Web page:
Work is set to start in the fourth quarter this year on converting LACMA's old, underused May Company building into the Academy Museum of Motion Pictures. Architects Renzo Piano and Zoltan Pali will adaptively reuse the 1939 building (which sits on the southwestern edge of LACMA's campus, at Wilshire and Fairfax) and a huge glass sphere to its back end, connected by a "five-story glass 'spine'" with "people-moving system of stairs and elevators," as the Academy describes it in an update (pdf) that also includes juicy new renderings and floorplans. While it'll be cool to see Dorothy's ruby slippers and everything, it seems like the museum—with three movie theaters—will also become an important place to see films that might not get play anywhere else (even in this town).
This museum will be packed and it covers six levels, so let's break it down floor by floor:
The May Company's ground level will host a Museum Piazza on the northern end to connect to the LACMA campus on one side and the museum's lobby—with a cafe and store—on the other. There will also be access from the groundfloor to the top of the two-story Making Of… gallery, dedicated to explaining how exactly movies are made, and the Demonstration Stage (for technical demonstrations and master classes), which can be configured as either a 100-seat theater or "an open soundstage-like environment for more hands-on activities." Those two will also extend down to and connect with each other on a sub-level. The Making Of… will also connect to a double height Touring Exhibition Gallery for traveling shows and special exhibitions.
Then up to the mezzanine level, which will take visitors via "Majestic Red Carpet Stairs" to a big, glass-walled Premiere Theater Lobby that can serve as gallery, meeting, or special event space. This is also where people will access the glass bubble's Premiere Theater, which will have 1,000 seats and host programming year-round, including "premieres of films from an international roster of established and emerging directors, Academy screenings, major retrospectives, in-depth symposia, and high-profile special events."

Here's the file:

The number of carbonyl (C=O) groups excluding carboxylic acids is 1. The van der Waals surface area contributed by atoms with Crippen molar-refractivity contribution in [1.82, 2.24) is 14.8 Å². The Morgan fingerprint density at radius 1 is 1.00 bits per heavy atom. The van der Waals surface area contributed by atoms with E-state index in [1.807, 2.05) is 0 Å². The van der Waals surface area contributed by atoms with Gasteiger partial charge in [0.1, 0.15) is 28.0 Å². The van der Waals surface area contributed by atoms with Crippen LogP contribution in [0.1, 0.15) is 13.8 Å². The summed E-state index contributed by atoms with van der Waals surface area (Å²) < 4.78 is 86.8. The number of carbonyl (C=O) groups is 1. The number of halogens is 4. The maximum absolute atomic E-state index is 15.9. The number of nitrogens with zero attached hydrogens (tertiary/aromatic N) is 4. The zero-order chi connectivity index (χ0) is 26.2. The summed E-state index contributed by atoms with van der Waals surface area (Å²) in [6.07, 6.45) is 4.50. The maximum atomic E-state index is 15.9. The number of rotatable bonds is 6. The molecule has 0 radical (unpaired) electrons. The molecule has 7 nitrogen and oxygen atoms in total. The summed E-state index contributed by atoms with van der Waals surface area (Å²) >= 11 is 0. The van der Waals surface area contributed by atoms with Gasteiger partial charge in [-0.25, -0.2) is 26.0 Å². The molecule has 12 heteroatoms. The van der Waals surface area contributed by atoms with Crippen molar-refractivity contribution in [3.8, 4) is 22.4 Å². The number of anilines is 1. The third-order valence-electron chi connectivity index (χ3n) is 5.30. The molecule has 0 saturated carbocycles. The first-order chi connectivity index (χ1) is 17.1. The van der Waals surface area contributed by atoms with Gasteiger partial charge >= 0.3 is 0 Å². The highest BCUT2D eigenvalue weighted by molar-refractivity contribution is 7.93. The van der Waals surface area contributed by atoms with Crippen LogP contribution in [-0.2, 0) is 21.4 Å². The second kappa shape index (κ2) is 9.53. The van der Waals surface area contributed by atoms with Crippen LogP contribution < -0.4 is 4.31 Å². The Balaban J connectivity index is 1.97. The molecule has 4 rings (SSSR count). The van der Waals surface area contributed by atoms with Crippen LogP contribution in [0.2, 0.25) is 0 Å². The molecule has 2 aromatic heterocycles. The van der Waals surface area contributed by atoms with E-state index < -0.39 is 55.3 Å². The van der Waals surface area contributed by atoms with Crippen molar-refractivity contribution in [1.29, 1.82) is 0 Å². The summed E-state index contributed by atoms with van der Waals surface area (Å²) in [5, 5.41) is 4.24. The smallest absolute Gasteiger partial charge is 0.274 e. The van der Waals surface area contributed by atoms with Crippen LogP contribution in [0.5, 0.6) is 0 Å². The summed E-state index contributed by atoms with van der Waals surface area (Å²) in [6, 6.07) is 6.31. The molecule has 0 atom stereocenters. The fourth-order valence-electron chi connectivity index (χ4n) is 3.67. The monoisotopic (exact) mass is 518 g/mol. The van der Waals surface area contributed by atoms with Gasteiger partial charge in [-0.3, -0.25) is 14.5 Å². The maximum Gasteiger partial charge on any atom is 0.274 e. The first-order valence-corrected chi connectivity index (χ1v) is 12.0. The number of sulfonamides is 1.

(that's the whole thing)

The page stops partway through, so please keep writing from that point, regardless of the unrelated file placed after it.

The second floor will hold the "vast permanent exhibition devoted to the history of the movies" in a modular layout that can be updated and rearranged easily, plus a second Touring Exhibition Gallery. In the middle of it all there'll be a 141-seat theater for screenings tied to the museum's exhibits, as well as "Academy film series and retrospectives, independent and experimental movies, and foreign language films." This floor will also have a Green Room for artists and VIPs.
The third floor will be the Academy Museum Education Center, home of the Academy's existing Media Literacy Program for K-12 students, which teaches students, more or less, how to read movies on both creative and technical levels (who knew?).
And just when we thought the Academy was dedicated to interesting work … the fourth floor will host a permanent exhibition all about their yearly public relations spectacle (it'll be called the History of the Academy and the Academy Awards). Visitors will be able to walk the red carpet! Learn about the history of the Oscars! Accept their own Oscar! There'll also be a 141-seat theater on this floor showing movies related to the Awards, plus an Academy Museum Founders Room for Academy Governors and "generous donors" to the museum, also useful for private dinners and cocktail parties attended by not you.
Now finally to the roof and its huge terrace with big wide views. It's also include a 1,000-seat Rooftop Special Event Dining Room and Garden for indoor/outdoor events.
With spaces set, specific design elements (materials, lighting, etc.) will be decided on by the second quarter this year. Work will start at the end of 2014 and the museum is scheduled to open in the second quarter of 2017.